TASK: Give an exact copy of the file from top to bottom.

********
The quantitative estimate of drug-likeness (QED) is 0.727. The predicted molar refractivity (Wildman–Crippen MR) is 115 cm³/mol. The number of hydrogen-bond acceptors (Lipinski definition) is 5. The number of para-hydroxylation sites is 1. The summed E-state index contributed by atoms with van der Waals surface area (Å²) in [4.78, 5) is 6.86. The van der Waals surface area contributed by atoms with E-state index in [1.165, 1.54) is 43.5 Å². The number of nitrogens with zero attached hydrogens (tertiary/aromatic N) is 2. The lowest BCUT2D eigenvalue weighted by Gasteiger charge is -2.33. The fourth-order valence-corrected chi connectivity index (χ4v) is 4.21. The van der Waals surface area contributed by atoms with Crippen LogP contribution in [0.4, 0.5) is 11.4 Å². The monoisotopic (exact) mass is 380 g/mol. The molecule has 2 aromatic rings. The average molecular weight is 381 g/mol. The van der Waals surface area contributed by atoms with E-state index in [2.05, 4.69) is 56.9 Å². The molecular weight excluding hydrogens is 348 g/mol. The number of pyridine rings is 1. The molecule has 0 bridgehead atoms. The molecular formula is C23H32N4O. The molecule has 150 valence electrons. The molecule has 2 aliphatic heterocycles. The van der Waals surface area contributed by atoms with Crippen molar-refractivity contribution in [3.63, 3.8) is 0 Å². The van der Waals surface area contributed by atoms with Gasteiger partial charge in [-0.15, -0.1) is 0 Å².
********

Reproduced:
The quantitative estimate of drug-likeness (QED) is 0.727. The predicted molar refractivity (Wildman–Crippen MR) is 115 cm³/mol. The number of hydrogen-bond acceptors (Lipinski definition) is 5. The number of para-hydroxylation sites is 1. The summed E-state index contributed by atoms with van der Waals surface area (Å²) in [4.78, 5) is 6.86. The van der Waals surface area contributed by atoms with E-state index in [1.165, 1.54) is 43.5 Å². The number of nitrogens with zero attached hydrogens (tertiary/aromatic N) is 2. The lowest BCUT2D eigenvalue weighted by Gasteiger charge is -2.33. The fourth-order valence-corrected chi connectivity index (χ4v) is 4.21. The van der Waals surface area contributed by atoms with Crippen LogP contribution in [0.4, 0.5) is 11.4 Å². The monoisotopic (exact) mass is 380 g/mol. The molecule has 2 aromatic rings. The average molecular weight is 381 g/mol. The van der Waals surface area contributed by atoms with E-state index in [2.05, 4.69) is 56.9 Å². The molecular weight excluding hydrogens is 348 g/mol. The number of pyridine rings is 1. The molecule has 0 bridgehead atoms. The molecular formula is C23H32N4O. The molecule has 150 valence electrons. The molecule has 2 aliphatic heterocycles. The van der Waals surface area contributed by atoms with Crippen molar-refractivity contribution in [3.63, 3.8) is 0 Å². The van der Waals surface area contributed by atoms with Gasteiger partial charge in [-0.15, -0.1) is 0 Å².